- The FTSE 100 – this shows the capital value of all the shares of the 100 largest companies traded on the London stock exchange.
- The FTSE 250 represents the capital value of the shares of the 101st largest company to the 350th largest company traded on the London stock exchange.
- The FTSE All Share index doesn’t cover all the shares traded on the London stock exchange, but it does represent the majority of the capital value (98-99%) of the shares traded in London.
When you see these indices published, it is usually just the capital value of the shares that you are seeing, and not the total return including dividends.
The importance of dividends
Dividends are the way in which companies distribute some of their profits to shareholders. They also usually keep some profits for other purposes, such as investing in research and development, buying more equipment or paying off debts.
Because the capital value of shares is available 24/7, this is what people tend to think about when considering the value of shares. However, historically, dividends have been the most important component of the overall return, as this example from the Barclays Equity Gilt Study 2016 illustrates:
The effect of dividends: an example
If £100 was invested in UK shares at the end of 1945, what would be the real (today’s money) value at end of 2015?
Looking at it another way, by reinvesting dividends, the annualised real rate of return increased from 1.3% p.a. (the return on the capital value only) to 5.8% (the total return including dividends reinvested).
By comparison, gilts (loans to the UK government) would have generated a real return of £220 and cash deposits of just £177 over the same period. (Source: Barclays Equity Gilt Study 2016 figures 14 and 15)
Dividends are also much less volatile than capital values, but that doesn’t mean dividends always rise. During difficult economic times, some companies may not make a profit and may have to cut their dividend or stop it altogether.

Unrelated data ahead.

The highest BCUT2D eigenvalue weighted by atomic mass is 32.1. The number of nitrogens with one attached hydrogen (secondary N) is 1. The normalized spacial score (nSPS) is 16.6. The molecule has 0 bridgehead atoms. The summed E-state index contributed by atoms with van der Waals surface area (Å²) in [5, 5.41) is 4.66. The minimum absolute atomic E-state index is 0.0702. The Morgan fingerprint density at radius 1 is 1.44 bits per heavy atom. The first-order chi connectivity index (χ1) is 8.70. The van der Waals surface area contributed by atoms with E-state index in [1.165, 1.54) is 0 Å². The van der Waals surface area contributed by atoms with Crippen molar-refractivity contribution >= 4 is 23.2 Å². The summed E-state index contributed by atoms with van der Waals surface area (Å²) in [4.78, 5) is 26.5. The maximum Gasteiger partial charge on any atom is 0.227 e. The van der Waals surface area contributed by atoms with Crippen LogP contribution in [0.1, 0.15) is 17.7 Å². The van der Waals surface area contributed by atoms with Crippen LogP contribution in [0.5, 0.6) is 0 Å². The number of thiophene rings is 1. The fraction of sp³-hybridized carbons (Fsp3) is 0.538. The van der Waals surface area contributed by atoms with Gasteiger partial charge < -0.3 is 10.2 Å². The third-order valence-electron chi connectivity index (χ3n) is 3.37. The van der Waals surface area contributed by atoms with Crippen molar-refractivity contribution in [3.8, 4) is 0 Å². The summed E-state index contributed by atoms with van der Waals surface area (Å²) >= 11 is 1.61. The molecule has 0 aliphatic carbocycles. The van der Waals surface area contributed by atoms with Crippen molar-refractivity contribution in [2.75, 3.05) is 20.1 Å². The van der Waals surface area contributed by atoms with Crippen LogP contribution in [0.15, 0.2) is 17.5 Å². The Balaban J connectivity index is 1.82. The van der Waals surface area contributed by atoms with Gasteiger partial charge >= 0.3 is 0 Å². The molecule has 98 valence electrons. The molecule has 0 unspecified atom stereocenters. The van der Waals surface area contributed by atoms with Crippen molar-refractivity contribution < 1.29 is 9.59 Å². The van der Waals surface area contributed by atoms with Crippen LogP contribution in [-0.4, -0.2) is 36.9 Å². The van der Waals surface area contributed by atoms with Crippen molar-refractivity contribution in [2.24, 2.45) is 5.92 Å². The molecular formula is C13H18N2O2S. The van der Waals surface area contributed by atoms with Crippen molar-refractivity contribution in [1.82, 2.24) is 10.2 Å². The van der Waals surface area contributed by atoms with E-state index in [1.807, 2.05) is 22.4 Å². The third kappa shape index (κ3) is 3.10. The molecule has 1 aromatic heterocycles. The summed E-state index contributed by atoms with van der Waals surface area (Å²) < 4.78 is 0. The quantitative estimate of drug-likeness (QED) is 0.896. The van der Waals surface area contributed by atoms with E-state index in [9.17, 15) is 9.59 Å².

Between 1997 and 2001, dividend income from UK companies fell by a cumulative 15% (Source: Barclays Equity Gilt Study 2016, page 62).
Understanding that dividends can fall is important, particularly if you plan to live off dividend income in retirement. So, build in a safety margin, just in case.
The current dividend yield (as at 30 December 2016) across all the companies included in the FTSE All Share Index is 3.47%.
Which companies might pay higher dividends?
Some companies – usually the older well-established ones – aim to pay high and increasing dividends. These companies find it more difficult to grow as they usually already have a high market share and established competitors. Therefore, the focus of these businesses is to run themselves more efficiently, and deliver higher profits by cutting costs. Investors who buy shares in this sort of company are looking for stable income rather than fast growth in the share price.
Younger or fast-growing companies tend to pay lower or no dividends as they are ploughing their profits (if they make any) back into the business. Investors who buy shares in this sort of company are taking a gamble that the company’s business plans will pay off and eventually deliver high profits, which in turn will increase the share price.